Baby food is one of the things that new parents ask about frequently. Knowing what to feed your baby and when to start. In the first year especially, your little one will have a whole host of new experiences with food, textures and flavours. Their needs change during their first year, and it can help for parents to know what to expect when it comes to baby food.
Initially, your little one will only need breast milk or baby formula. Their systems are not developed enough for solid food, and breast milk or formula has all the nutrition your little one needs. In fact, your little one can be exclusively bottle or breastfed until around six months of age, and still get all the nutrition they need.
At six months, your little one may be showing signs of being ready to move on to baby food. These signs include:
• The ability to stay in a sitting position, holding their head steady Page 6 of 10
• Coordination of the eyes, mouth and hands and ability to pick food up and put it in their mouth themselves
• They’ll swallow food rather than spit it back out
A good place to start when giving them solid foods includes purees, cereals and baby rice in addition to their usual breastmilk or formula.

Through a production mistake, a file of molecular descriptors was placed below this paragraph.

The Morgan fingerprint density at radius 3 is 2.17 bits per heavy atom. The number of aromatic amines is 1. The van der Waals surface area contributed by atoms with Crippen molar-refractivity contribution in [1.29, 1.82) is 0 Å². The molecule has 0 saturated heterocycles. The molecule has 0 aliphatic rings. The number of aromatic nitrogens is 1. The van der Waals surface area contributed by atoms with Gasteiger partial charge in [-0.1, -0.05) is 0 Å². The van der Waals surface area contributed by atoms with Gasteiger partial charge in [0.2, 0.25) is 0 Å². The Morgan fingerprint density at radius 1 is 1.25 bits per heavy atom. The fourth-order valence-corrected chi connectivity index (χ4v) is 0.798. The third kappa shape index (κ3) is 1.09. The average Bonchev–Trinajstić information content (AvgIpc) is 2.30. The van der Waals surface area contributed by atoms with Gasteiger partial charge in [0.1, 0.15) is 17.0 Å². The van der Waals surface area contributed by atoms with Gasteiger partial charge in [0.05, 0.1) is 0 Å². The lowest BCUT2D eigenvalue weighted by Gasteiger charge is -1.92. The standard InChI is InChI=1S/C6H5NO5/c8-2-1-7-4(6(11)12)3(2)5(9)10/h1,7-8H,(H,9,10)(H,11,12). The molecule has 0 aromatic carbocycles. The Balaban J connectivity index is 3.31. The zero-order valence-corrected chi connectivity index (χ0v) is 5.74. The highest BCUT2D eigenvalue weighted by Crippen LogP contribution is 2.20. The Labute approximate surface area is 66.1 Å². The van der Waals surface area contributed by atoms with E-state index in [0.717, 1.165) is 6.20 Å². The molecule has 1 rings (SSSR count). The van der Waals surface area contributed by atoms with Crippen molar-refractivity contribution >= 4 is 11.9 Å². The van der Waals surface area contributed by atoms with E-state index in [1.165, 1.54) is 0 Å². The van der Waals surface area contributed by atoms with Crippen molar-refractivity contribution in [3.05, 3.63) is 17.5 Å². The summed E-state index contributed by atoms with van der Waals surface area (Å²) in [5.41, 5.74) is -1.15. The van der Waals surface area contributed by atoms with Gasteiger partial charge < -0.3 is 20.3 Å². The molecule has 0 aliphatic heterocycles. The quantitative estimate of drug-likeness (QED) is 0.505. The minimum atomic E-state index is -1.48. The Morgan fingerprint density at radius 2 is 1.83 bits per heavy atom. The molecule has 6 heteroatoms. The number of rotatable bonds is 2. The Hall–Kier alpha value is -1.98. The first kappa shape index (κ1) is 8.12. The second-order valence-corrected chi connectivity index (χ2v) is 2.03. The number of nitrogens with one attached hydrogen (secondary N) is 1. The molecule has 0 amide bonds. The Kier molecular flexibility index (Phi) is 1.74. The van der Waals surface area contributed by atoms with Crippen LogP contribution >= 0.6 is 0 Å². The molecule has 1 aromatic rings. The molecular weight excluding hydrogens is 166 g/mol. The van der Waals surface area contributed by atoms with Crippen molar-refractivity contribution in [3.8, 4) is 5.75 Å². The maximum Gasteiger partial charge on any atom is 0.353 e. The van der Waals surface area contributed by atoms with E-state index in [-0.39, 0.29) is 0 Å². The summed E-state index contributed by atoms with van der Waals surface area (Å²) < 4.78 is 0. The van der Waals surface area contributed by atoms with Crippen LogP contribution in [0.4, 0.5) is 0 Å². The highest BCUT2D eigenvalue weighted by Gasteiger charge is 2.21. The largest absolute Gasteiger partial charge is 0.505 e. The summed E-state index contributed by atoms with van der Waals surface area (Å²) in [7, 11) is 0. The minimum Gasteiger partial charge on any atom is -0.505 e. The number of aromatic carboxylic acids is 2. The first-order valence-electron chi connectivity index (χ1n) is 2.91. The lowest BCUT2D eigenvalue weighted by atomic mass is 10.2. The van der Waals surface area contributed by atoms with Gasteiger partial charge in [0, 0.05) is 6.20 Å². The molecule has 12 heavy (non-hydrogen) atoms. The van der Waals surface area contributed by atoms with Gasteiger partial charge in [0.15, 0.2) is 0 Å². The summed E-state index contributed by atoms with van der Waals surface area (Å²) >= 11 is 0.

Between the ages of seven to nine months, there are quite a few foods that you can begin to introduce to your baby. At this stage they’ve had some practice with eating solid foods and can gradually progress to have 3 meals a day.
The most important factor is to offer them a variety of foods to ensure they get their nutrients and energy sources whilst they’re growing quickly. It may take 10 or more tries to get your baby used to the flavours and textures of foods so don’t be discouraged.
At this stage, if you think your baby is hungry between meals, offer them extra milk feeds instead of snacks.
At this stage your baby should be well-versed in having three meals a day, as well as their milk feeds. After breakfast, you may want to include a pudding with the next two meals. This could be as simple as fruit or unsweetened yoghurt.
Do not integrate salt or sugar yet as these can affect their kidneys and cause tooth decay.
At this stage, your little one can eat most of the foods that you eat. Some foods will still need to be mashed, and others will always need to be cut into small pieces, but at this age, your little one is learning the skills of chewing and swallowing. As they get better at eating, you can make their pieces of food a little bigger but try to remember to keep them small enough to avoid a risk of choking.
The other thing to remember is that you should only introduce a new food every few days. You need to take time to make sure that your little one isn’t going to have an allergic reaction to any new foods.
If you have any concerns about your child’s reaction to certain foods or their diet in general, consult your GP or healthcare professional.